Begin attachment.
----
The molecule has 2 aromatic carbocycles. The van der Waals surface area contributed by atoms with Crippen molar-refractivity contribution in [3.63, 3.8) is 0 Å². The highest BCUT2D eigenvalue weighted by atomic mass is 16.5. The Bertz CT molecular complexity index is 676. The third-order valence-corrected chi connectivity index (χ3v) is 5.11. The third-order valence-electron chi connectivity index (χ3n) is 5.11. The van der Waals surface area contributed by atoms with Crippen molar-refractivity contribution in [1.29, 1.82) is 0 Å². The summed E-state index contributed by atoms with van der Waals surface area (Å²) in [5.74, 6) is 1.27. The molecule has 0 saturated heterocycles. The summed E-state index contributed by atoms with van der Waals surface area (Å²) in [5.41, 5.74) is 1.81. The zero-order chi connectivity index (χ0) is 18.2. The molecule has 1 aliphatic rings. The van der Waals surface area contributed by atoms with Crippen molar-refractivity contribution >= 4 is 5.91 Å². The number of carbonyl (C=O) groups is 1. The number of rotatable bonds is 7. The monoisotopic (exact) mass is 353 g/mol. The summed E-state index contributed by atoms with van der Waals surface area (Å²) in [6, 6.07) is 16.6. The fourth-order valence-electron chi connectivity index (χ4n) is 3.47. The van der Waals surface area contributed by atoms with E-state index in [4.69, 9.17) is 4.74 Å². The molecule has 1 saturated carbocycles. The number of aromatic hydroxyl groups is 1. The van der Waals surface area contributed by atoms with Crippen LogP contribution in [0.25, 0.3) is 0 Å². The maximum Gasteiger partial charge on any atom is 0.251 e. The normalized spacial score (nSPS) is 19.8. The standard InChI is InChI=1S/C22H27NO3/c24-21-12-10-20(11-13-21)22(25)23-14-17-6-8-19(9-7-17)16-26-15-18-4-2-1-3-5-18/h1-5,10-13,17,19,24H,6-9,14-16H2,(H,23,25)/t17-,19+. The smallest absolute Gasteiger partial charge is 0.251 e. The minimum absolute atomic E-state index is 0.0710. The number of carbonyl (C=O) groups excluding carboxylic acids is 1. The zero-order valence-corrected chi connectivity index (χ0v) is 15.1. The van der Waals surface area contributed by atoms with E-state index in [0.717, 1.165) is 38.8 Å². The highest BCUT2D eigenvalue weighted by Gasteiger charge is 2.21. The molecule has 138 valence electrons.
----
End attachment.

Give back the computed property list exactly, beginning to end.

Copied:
The molecule has 2 aromatic carbocycles. The van der Waals surface area contributed by atoms with Crippen molar-refractivity contribution in [3.63, 3.8) is 0 Å². The highest BCUT2D eigenvalue weighted by atomic mass is 16.5. The Bertz CT molecular complexity index is 676. The third-order valence-corrected chi connectivity index (χ3v) is 5.11. The third-order valence-electron chi connectivity index (χ3n) is 5.11. The van der Waals surface area contributed by atoms with Crippen molar-refractivity contribution in [1.29, 1.82) is 0 Å². The summed E-state index contributed by atoms with van der Waals surface area (Å²) in [5.74, 6) is 1.27. The molecule has 0 saturated heterocycles. The summed E-state index contributed by atoms with van der Waals surface area (Å²) in [5.41, 5.74) is 1.81. The zero-order chi connectivity index (χ0) is 18.2. The molecule has 1 aliphatic rings. The van der Waals surface area contributed by atoms with Crippen molar-refractivity contribution >= 4 is 5.91 Å². The number of carbonyl (C=O) groups is 1. The number of rotatable bonds is 7. The monoisotopic (exact) mass is 353 g/mol. The summed E-state index contributed by atoms with van der Waals surface area (Å²) in [6, 6.07) is 16.6. The fourth-order valence-electron chi connectivity index (χ4n) is 3.47. The van der Waals surface area contributed by atoms with E-state index in [4.69, 9.17) is 4.74 Å². The molecule has 1 saturated carbocycles. The number of aromatic hydroxyl groups is 1. The van der Waals surface area contributed by atoms with Crippen LogP contribution in [0.25, 0.3) is 0 Å². The maximum Gasteiger partial charge on any atom is 0.251 e. The normalized spacial score (nSPS) is 19.8. The standard InChI is InChI=1S/C22H27NO3/c24-21-12-10-20(11-13-21)22(25)23-14-17-6-8-19(9-7-17)16-26-15-18-4-2-1-3-5-18/h1-5,10-13,17,19,24H,6-9,14-16H2,(H,23,25)/t17-,19+. The smallest absolute Gasteiger partial charge is 0.251 e. The minimum absolute atomic E-state index is 0.0710. The number of carbonyl (C=O) groups excluding carboxylic acids is 1. The zero-order valence-corrected chi connectivity index (χ0v) is 15.1. The van der Waals surface area contributed by atoms with E-state index in [0.717, 1.165) is 38.8 Å². The highest BCUT2D eigenvalue weighted by Gasteiger charge is 2.21. The molecule has 138 valence electrons.